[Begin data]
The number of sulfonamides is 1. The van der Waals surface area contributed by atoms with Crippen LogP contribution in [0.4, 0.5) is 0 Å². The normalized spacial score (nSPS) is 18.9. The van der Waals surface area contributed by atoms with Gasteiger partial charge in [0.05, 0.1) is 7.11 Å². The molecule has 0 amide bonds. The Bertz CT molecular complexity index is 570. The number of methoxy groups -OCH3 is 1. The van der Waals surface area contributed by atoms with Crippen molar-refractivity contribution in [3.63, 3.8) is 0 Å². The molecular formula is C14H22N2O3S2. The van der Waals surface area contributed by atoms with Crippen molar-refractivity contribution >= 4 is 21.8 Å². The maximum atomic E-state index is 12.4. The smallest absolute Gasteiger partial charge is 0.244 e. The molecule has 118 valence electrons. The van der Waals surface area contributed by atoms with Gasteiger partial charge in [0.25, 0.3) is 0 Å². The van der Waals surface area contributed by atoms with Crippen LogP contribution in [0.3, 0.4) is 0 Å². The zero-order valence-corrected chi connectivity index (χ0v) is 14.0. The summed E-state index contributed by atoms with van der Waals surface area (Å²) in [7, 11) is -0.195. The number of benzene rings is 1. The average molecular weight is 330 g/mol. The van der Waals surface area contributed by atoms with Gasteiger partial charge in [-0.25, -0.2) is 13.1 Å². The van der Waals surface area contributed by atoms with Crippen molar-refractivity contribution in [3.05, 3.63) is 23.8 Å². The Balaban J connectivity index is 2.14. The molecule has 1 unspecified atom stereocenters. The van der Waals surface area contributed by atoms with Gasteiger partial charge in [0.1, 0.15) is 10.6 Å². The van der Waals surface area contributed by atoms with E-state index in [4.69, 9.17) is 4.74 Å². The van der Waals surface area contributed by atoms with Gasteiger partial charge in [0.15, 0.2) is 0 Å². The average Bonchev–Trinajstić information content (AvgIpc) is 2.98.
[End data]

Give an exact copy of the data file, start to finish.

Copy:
The number of sulfonamides is 1. The van der Waals surface area contributed by atoms with Crippen LogP contribution in [0.4, 0.5) is 0 Å². The normalized spacial score (nSPS) is 18.9. The van der Waals surface area contributed by atoms with Gasteiger partial charge in [0.05, 0.1) is 7.11 Å². The molecule has 0 amide bonds. The Bertz CT molecular complexity index is 570. The number of methoxy groups -OCH3 is 1. The van der Waals surface area contributed by atoms with Crippen molar-refractivity contribution in [3.63, 3.8) is 0 Å². The molecular formula is C14H22N2O3S2. The van der Waals surface area contributed by atoms with Crippen molar-refractivity contribution >= 4 is 21.8 Å². The maximum atomic E-state index is 12.4. The smallest absolute Gasteiger partial charge is 0.244 e. The molecule has 118 valence electrons. The van der Waals surface area contributed by atoms with Gasteiger partial charge in [0.25, 0.3) is 0 Å². The van der Waals surface area contributed by atoms with Crippen LogP contribution in [0.3, 0.4) is 0 Å². The zero-order valence-corrected chi connectivity index (χ0v) is 14.0. The summed E-state index contributed by atoms with van der Waals surface area (Å²) in [7, 11) is -0.195. The number of benzene rings is 1. The average molecular weight is 330 g/mol. The van der Waals surface area contributed by atoms with Gasteiger partial charge in [-0.25, -0.2) is 13.1 Å². The van der Waals surface area contributed by atoms with Crippen molar-refractivity contribution in [3.05, 3.63) is 23.8 Å². The Balaban J connectivity index is 2.14. The molecule has 1 unspecified atom stereocenters. The van der Waals surface area contributed by atoms with Gasteiger partial charge in [0.1, 0.15) is 10.6 Å². The van der Waals surface area contributed by atoms with E-state index in [4.69, 9.17) is 4.74 Å². The van der Waals surface area contributed by atoms with Gasteiger partial charge in [0.15, 0.2) is 0 Å². The average Bonchev–Trinajstić information content (AvgIpc) is 2.98.